May 1st: Revolution and Internationalism

May 1, 2013 | Revolution Newspaper |




For thousands of years human society has been dominated by oppressive ruling classes. Forms of exploitation have changed, but the rulers and their ideologues have always preached that such a division between slavemasters—in one form or another—and slaves was the natural order of things.

In 1848, Karl Marx and Frederick Engels exposed the real workings of society—that class society is not eternal—that the class of oppressed workers, the proletariat, has as its historic mission to overthrow all exploitation and oppression in every form. The communist movement, built on a scientific understanding, was born.

It was from the struggle of that class—in particular the battle for an eight-hour day instead of the “sunrise to sunset” workday—that May 1st emerged as a holiday of revolutionary struggle in 1886. Ever since, May 1st has been marked by revolutionary struggle.

On May 1st, 1886, tens of thousands of workers struck in Chicago for the eight-hour day and authorities retaliated violently, killing several workers in the days following. A clash at Haymarket Square on May 4 resulted in deaths of police and workers, and four radical workers were executed by hanging.



With the revolutionary seizure of power by the proletariat in the Soviet Union in 1917, and later in the People’s Republic of China, the first stage of the world communist revolution posed a powerful and inspiring alternative to capitalism. And on May 1st, millions in those socialist societies, and workers and oppressed people in every country, raised the red flag of revolution and took to the streets.

On the basis of the remaining strength of capitalism in the new socialist societies, and the strength of capitalism-imperialism worldwide, capitalists within the leading party in the Soviet Union in the mid-’50s and in China after the death of Mao in 1976 seized power and the first stage of communist revolution ended.

The Cultural Revolution in China drew hundreds of millions into the struggle to move beyond classes and exploitation. Above: Tienanmen Square, May Day 1967. Photo: AP



Today, a new stage of communist revolution, based on the new synthesis of communism brought forward by Bob Avakian, is fighting to be born. The Revolutionary Communist Party, USA re-established revolutionary May 1st in the U.S. in 1980, with marches and rallies around the country. In building for these marches, comrade Damián García raised the red flag over the Alamo in Texas—a symbol of U.S. domination of Mexico and the theft of much of that country. Shortly after, Damián was assassinated by police agents in Los Angeles while building for May Day. Revolutionary May 1st 1980 and the campaign to build it around the country made communist revolution a mass question broadly in society—in a way that had not happened in the U.S. in decades, if ever.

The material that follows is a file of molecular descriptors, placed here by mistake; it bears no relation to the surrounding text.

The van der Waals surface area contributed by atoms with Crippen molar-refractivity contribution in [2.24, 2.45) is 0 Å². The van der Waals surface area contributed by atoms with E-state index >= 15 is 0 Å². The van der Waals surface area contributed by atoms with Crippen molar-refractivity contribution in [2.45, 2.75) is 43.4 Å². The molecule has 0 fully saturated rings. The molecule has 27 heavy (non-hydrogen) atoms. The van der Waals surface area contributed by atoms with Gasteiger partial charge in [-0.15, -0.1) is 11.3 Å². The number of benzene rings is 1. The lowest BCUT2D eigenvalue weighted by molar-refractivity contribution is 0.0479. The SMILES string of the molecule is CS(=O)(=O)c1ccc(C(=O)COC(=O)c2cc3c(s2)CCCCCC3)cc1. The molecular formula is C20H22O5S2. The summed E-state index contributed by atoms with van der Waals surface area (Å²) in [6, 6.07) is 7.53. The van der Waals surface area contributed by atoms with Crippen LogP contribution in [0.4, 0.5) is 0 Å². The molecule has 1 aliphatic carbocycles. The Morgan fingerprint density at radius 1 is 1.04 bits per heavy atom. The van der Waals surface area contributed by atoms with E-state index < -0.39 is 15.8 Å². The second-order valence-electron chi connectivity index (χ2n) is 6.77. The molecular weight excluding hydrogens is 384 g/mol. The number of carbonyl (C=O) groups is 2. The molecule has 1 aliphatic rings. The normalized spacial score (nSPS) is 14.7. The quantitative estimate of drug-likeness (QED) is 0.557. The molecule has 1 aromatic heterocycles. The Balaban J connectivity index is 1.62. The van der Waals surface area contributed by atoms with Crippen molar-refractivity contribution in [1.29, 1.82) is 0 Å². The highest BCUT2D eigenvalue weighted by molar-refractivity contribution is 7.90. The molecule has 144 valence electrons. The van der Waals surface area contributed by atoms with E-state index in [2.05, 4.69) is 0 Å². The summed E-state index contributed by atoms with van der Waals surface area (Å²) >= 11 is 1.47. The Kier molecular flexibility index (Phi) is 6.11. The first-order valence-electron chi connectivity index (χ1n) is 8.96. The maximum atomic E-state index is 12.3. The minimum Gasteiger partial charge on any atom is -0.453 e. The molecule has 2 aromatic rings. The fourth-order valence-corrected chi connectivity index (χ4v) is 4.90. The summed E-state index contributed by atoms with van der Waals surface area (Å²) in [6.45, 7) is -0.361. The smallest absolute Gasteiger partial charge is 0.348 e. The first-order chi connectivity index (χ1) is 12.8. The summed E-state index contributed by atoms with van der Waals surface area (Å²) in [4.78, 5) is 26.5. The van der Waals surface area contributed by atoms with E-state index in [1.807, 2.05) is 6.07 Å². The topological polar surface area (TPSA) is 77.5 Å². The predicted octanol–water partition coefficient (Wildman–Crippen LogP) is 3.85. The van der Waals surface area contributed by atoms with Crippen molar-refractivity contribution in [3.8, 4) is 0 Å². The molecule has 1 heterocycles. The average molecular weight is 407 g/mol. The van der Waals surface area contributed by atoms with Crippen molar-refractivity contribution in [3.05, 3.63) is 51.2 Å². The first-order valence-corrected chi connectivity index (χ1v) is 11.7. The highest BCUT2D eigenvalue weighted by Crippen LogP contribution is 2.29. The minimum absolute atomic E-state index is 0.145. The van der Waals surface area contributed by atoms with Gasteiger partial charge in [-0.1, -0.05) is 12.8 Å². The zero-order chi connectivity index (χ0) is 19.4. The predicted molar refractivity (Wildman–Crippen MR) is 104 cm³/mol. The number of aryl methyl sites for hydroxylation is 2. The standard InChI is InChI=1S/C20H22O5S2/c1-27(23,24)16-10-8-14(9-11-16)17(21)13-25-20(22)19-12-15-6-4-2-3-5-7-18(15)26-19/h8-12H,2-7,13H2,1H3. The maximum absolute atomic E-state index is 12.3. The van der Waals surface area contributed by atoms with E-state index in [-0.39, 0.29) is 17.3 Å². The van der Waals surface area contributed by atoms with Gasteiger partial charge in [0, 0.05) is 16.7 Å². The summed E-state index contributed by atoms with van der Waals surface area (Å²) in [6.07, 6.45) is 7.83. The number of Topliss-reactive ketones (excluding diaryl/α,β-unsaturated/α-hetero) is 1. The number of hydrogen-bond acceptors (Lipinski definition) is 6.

Internationalism has been a hallmark of the communist revolution, and a stronger understanding of this, and emphasis on this, is an important part of the new synthesis of communism: The Whole World Comes First!

May Day 1980 Detroit

May Day 1980, Detroit

Damian Garcia

Damián García at the Alamo, March 20, 1980. He was murdered by police agents on April 22, 1980.



The achievement of [the necessary conditions for communism] must take place on a world scale, through a long and tortuous process of revolutionary transformation in which there will be uneven development, the seizure of power in different countries at different times, and a complex dialectical interplay between the revolutionary struggles and the revolutionization of society in these different countries...[a dialectical relation] in which the world arena is fundamentally and ultimately decisive while the mutually interacting and mutually supporting struggles of the proletarians in different countries constitute the key link in fundamentally changing the world as a whole.

BAsics 2:12


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